CARTE DES CINQ GRANDS LACS DU CANADA
Scarce and sought after edition of Bellin's map of the Great Lakes and quite possibly the earliest use of the term "Great Lakes" on a printed map.
Bellin's map is the first map to show the imaginary islands of Philippeaux and Pontchartrain in Lake Superior, later used to draw the post-Revolutionary War US-Canada border. It also shows a curious elevated plateau in the Michigan Peninsula. Despite these misconceptions, Bellin's rendering of the Great Lakes was the most accurate yet published, and it remains one of the most striking depictions of the region.
Printed on heavy paper, wide margins
Excelle"nt hand colour
Very good condition
REF Goss, J., The Mapping of North America: Three Centuries of Map-Making 1500-1860, no. 56. Kershaw, K. A., Early Printed Maps of Canada, no. 947. Karpinski, L. C., Bibliography of the Printed Maps of Michigan, 1804-1880, p. 137. Schwartz, S. and Ehrenberg, R., The Mapping of America, p.162
code : M4292
Cartographer : Jacques-Nicolas BELLIN
Date : 1764 Paris
Size : 23*34 cms
availability : Sold
Price : Sold
Jacques-Nicolas Bellin (1703-1772) was one of the most important and prolific French cartographers of the mid-eighteenth century, in the service of the French Hydrographical Office. He was appointed the first Ingenieur Hydrographe de la Marine, and also Official Hydrographer to the French King.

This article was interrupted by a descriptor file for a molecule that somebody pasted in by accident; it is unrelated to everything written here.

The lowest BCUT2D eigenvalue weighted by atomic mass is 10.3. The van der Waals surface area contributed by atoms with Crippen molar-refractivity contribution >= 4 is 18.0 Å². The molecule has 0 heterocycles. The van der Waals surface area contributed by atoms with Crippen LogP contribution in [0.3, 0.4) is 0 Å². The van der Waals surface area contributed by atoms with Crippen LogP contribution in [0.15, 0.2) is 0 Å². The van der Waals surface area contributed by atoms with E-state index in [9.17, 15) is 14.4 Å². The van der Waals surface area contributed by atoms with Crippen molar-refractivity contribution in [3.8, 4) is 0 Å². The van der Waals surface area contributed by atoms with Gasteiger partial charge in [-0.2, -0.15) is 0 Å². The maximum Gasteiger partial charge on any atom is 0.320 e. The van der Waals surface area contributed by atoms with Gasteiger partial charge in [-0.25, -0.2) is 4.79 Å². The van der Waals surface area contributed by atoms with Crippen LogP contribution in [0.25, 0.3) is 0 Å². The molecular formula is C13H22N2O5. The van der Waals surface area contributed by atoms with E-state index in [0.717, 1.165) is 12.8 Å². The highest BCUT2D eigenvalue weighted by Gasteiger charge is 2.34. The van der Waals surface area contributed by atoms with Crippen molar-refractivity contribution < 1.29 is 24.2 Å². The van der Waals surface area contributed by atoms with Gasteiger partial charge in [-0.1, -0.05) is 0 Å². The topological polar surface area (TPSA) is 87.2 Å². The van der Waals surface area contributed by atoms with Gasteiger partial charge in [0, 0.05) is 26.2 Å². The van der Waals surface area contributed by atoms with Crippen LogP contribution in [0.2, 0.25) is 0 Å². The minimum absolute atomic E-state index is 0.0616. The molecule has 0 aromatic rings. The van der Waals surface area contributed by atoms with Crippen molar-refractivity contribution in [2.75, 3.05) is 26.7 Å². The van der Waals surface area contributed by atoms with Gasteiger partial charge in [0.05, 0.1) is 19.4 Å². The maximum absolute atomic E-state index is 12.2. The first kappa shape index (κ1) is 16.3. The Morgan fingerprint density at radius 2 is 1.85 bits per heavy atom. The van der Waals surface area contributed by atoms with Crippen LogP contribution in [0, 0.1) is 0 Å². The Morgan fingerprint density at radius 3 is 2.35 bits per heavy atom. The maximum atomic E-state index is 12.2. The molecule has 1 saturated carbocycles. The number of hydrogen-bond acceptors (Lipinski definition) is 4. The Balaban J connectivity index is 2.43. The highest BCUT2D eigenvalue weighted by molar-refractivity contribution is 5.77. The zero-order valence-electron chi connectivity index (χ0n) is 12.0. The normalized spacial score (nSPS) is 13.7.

Bellin was responsible for an enormous output of charts and maps. In a large folio format, he issued a volume of sea-charts of France, the Neptune Francois, and several sea-atlases of the World, including the Atlas Maritime and the Hydrographie Francaise. These large charts were amongst the best of the period and continued being reissued throughout the second half of the eighteenth century.
In smaller format, he issued the Petit Atlas Maritime (1764),which contained 580 detailed charts, as well as maps to illustrate l'Abbe Prevost's Histoire Generale des Voyages (1746-1757). Bellin also produced a substantial number of important separately issued maps, particularly reflecting continuing discoveries and political events in the Americas.